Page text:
AFL approves stem-cell treatment

An Australian-based biomedical company has been given approval from the AFL to use stem-cell therapy on players recovering from injury.

Sydney-based Regeneus has revealed it was recently given permission for its HiQCell treatment on players suffering from such issues as osteoarthritis and tendinopathy.

The treatment is banned by the World Anti-Doping Agency if it is performance-enhancing but allowed if it is solely to treat injuries.

Regeneus commercial development director Steven Barberasaid the regenerative medicine company had sought approval from the AFL for what the company says is "innovative but not experimental" treatment.


"In 2013, Regeneus sought and received clearance from ASADA [Australian Sports Anti-Doping Authority] for its proprietary HiQCell therapy for use with athletes who participate in sporting competitions subject to the WADA Anti-Doping Code. The AFL is one of many professional sports bodies which applies the WADA Anti-Doping Code within its regulations for players," he said.

"In March this year, the AFL introduced a Prohibited Treatments List as an additional level of scrutiny over and above the WADA code for player treatments. In light of this, Regeneus made a submission to the AFL to confirm that our specific treatment is not prohibited under that list. Subsequently, the chief medical officer of the AFL has recently communicated with our primary Melbourne-based HiQCell medical practitioner that the treatment is not prohibited and can be administered on a case-by-case basis to players.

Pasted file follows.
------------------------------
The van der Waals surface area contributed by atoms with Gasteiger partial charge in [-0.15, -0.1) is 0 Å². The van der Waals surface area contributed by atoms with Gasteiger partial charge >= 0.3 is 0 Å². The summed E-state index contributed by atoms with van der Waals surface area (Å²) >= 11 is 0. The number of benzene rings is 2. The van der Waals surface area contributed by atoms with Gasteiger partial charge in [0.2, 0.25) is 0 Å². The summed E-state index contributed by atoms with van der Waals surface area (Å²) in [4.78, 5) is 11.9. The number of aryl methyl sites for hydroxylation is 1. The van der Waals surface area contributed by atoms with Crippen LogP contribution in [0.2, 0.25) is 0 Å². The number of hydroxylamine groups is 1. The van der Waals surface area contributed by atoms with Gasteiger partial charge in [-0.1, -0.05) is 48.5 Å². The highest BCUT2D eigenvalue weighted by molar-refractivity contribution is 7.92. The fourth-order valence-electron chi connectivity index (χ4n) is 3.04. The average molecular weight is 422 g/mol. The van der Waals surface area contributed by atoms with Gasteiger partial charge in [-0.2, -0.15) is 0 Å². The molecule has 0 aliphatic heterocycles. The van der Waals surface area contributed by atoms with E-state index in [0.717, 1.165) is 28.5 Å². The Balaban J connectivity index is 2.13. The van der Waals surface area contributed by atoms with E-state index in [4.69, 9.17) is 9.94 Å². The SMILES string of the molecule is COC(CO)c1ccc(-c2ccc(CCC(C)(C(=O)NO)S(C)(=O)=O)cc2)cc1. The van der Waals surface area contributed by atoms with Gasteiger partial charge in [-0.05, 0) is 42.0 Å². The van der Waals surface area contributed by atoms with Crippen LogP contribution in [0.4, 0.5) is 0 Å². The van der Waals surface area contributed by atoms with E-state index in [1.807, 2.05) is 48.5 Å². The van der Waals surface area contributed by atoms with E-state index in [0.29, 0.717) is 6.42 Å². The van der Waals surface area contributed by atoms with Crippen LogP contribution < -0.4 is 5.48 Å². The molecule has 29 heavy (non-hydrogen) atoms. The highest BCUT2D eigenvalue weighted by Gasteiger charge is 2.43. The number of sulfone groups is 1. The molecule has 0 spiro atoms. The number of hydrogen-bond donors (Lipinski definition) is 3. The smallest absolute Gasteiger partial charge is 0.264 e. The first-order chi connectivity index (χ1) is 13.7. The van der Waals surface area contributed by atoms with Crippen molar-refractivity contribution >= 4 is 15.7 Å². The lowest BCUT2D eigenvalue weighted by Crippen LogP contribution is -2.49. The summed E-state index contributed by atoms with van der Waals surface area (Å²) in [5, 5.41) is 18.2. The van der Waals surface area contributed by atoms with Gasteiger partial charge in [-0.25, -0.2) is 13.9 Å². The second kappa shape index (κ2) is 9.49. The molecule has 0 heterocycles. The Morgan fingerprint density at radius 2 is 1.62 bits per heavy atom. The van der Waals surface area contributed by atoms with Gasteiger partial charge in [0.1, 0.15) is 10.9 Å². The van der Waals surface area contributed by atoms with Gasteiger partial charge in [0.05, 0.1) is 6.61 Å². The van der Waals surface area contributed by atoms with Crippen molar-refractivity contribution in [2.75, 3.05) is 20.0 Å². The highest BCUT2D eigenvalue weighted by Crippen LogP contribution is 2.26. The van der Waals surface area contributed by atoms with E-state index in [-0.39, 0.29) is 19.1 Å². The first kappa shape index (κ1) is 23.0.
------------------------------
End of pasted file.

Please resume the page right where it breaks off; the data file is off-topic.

"We anticipate documented confirmation of this outcome in the near future from the AFL.

"To our knowledge, the permission is specific to HiQCell and not necessarily to cell-based therapies in general."

The AFL confirmed it had given approval on a "case-by-case" basis.

Excerpt from:
AFL approves stem-cell treatment

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